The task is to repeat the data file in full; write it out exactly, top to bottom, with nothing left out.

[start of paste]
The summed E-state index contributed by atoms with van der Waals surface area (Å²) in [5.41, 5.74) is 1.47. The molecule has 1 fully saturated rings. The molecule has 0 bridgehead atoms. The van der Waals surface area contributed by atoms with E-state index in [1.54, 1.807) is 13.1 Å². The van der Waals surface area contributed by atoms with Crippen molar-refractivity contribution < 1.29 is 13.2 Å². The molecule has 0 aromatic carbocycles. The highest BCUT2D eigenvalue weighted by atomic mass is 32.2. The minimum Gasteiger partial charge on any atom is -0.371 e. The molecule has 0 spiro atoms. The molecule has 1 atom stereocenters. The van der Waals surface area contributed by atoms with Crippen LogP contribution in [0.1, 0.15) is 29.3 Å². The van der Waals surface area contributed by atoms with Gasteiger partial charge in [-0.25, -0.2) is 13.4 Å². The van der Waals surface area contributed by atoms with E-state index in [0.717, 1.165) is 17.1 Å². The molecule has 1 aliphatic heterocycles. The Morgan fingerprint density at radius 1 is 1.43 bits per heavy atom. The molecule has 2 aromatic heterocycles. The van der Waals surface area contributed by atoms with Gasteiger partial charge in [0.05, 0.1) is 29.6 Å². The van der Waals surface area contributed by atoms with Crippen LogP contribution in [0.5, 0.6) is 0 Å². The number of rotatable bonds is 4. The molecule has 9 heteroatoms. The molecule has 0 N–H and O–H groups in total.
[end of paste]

The summed E-state index contributed by atoms with van der Waals surface area (Å²) in [5.41, 5.74) is 1.47. The molecule has 1 fully saturated rings. The molecule has 0 bridgehead atoms. The van der Waals surface area contributed by atoms with E-state index in [1.54, 1.807) is 13.1 Å². The van der Waals surface area contributed by atoms with Crippen molar-refractivity contribution < 1.29 is 13.2 Å². The molecule has 0 aromatic carbocycles. The highest BCUT2D eigenvalue weighted by atomic mass is 32.2. The minimum Gasteiger partial charge on any atom is -0.371 e. The molecule has 0 spiro atoms. The molecule has 1 atom stereocenters. The van der Waals surface area contributed by atoms with Crippen LogP contribution in [0.1, 0.15) is 29.3 Å². The van der Waals surface area contributed by atoms with Gasteiger partial charge in [-0.25, -0.2) is 13.4 Å². The van der Waals surface area contributed by atoms with E-state index in [0.717, 1.165) is 17.1 Å². The molecule has 1 aliphatic heterocycles. The Morgan fingerprint density at radius 1 is 1.43 bits per heavy atom. The molecule has 2 aromatic heterocycles. The van der Waals surface area contributed by atoms with Gasteiger partial charge in [0.05, 0.1) is 29.6 Å². The van der Waals surface area contributed by atoms with Crippen LogP contribution in [0.5, 0.6) is 0 Å². The number of rotatable bonds is 4. The molecule has 9 heteroatoms. The molecule has 0 N–H and O–H groups in total.